|Subject:||Re: Having relibility problems with tidpop3 and tidsmtp|
|Posted by:||Remy Lebeau (TeamB) (firstname.lastname@example.org)|
|Date:||Mon, 6 Mar 2006|
"arthur hoornweg" <email@example.com> wrote in message
> Sometimes, when I check upon our mailserver on monday
> mornings, I find it has been in this condition since the saturday
> before. Our DSL connection is automatically closed once
> every 24 hours by the internet provider (t-online in Germany).
> So why doesn't the readtimeout kick in?
The OS, not Indy, handles the actual timeout. For your code to be hung for
so long, Indy passed the timeout value to the OS and then the OS did not
tell Indy when the timeout occured, so Indy was stuck waiting for the OS's
reply. That can typically only happen if the connection is not being closed
gracefully by the ISP, such that the underlying socket stack inside the OS
(WinSock on Windows, libc on Linux, etc) has to time itself out internally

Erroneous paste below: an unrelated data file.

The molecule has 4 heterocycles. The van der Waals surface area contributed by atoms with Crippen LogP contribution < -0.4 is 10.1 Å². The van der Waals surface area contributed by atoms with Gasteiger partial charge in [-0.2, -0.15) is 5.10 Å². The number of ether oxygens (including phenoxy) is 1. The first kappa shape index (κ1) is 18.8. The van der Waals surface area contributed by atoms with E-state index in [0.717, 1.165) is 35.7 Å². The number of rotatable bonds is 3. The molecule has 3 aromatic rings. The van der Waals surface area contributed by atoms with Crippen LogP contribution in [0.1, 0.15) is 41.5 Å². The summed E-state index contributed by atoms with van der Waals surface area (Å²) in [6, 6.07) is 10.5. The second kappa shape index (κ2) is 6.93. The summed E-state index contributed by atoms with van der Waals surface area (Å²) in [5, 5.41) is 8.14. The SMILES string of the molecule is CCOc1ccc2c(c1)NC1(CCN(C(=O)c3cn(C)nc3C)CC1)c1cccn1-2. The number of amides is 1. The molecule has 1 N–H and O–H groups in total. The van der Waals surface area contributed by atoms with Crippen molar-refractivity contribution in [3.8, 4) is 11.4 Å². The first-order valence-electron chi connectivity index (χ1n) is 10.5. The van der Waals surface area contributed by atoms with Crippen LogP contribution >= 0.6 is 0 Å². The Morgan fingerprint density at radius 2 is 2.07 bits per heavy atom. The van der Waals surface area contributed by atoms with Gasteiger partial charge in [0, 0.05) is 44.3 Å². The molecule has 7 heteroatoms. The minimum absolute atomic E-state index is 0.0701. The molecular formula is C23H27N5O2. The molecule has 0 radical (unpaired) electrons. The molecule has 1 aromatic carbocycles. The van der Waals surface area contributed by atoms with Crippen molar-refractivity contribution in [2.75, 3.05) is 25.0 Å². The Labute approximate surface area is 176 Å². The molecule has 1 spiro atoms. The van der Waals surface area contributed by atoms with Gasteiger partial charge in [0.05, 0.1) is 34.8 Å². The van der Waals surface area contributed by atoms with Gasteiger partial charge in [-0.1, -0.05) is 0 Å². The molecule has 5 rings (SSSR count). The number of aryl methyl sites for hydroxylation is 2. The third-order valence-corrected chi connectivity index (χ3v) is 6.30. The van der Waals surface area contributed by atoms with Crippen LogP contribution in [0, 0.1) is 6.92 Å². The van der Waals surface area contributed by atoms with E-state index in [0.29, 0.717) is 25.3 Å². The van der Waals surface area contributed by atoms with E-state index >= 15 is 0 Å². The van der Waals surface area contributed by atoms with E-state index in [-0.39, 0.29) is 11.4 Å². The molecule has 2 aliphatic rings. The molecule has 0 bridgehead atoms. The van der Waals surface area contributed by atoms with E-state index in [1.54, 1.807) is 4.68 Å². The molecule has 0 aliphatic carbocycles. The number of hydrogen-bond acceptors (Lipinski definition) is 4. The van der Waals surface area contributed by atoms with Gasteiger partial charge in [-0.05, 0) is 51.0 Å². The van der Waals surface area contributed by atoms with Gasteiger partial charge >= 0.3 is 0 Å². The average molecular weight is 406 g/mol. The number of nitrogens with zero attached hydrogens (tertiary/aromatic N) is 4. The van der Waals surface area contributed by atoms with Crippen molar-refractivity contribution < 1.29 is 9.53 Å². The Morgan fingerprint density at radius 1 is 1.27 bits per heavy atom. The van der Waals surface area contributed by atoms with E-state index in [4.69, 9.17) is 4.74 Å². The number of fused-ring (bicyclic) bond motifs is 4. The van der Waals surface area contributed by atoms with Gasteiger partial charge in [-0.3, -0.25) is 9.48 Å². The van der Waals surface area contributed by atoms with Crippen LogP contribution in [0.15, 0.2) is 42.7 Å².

before it can recognize a lost connection. Unfortunately, the OS's internal
tiemouts tend to fairly large, and cannot be configured programmably. But I
have not heard of it taking 2 days for an OS to detect a lost connection,
but it is possible.
> If the transmission is interrupted for any reason, the readtimeout
> should kick in sooner or later, shouldn't it?
Only if the OS detects the lost connection so that the socket API begins
reporting errors on that socket. Without those errors, there is no way for
Indy do know what is happening.
Having relibility problems with tidpop3 and tidsmtp posted by arthur hoornweg on Sun, 05 Mar 2006